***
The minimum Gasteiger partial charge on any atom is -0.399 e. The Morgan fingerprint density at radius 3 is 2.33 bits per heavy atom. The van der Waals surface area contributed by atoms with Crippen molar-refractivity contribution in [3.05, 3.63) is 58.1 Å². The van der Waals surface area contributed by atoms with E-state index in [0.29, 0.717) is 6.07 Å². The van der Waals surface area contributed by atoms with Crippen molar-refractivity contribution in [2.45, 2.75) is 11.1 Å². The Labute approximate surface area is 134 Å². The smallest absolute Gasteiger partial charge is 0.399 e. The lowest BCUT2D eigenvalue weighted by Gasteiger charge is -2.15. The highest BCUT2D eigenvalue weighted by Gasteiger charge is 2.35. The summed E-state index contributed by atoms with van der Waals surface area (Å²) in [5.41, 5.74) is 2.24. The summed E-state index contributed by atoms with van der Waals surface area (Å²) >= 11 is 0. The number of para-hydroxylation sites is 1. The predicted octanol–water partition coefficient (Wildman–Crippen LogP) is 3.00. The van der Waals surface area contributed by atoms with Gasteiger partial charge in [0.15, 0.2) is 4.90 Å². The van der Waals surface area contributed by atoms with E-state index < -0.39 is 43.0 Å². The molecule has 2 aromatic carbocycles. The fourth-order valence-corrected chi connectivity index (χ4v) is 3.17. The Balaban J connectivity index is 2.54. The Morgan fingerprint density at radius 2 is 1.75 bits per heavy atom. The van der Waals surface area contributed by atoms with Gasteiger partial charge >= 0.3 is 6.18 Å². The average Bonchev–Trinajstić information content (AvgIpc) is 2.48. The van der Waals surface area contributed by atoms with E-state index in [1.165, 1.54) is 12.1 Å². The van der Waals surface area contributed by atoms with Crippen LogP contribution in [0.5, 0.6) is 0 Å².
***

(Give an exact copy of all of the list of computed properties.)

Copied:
The minimum Gasteiger partial charge on any atom is -0.399 e. The Morgan fingerprint density at radius 3 is 2.33 bits per heavy atom. The van der Waals surface area contributed by atoms with Crippen molar-refractivity contribution in [3.05, 3.63) is 58.1 Å². The van der Waals surface area contributed by atoms with E-state index in [0.29, 0.717) is 6.07 Å². The van der Waals surface area contributed by atoms with Crippen molar-refractivity contribution in [2.45, 2.75) is 11.1 Å². The Labute approximate surface area is 134 Å². The smallest absolute Gasteiger partial charge is 0.399 e. The lowest BCUT2D eigenvalue weighted by Gasteiger charge is -2.15. The highest BCUT2D eigenvalue weighted by Gasteiger charge is 2.35. The summed E-state index contributed by atoms with van der Waals surface area (Å²) in [5.41, 5.74) is 2.24. The summed E-state index contributed by atoms with van der Waals surface area (Å²) >= 11 is 0. The number of para-hydroxylation sites is 1. The predicted octanol–water partition coefficient (Wildman–Crippen LogP) is 3.00. The van der Waals surface area contributed by atoms with Gasteiger partial charge in [0.15, 0.2) is 4.90 Å². The van der Waals surface area contributed by atoms with E-state index < -0.39 is 43.0 Å². The molecule has 2 aromatic carbocycles. The fourth-order valence-corrected chi connectivity index (χ4v) is 3.17. The Balaban J connectivity index is 2.54. The Morgan fingerprint density at radius 2 is 1.75 bits per heavy atom. The van der Waals surface area contributed by atoms with Gasteiger partial charge >= 0.3 is 6.18 Å². The average Bonchev–Trinajstić information content (AvgIpc) is 2.48. The van der Waals surface area contributed by atoms with E-state index in [1.165, 1.54) is 12.1 Å². The van der Waals surface area contributed by atoms with Crippen LogP contribution in [0.5, 0.6) is 0 Å².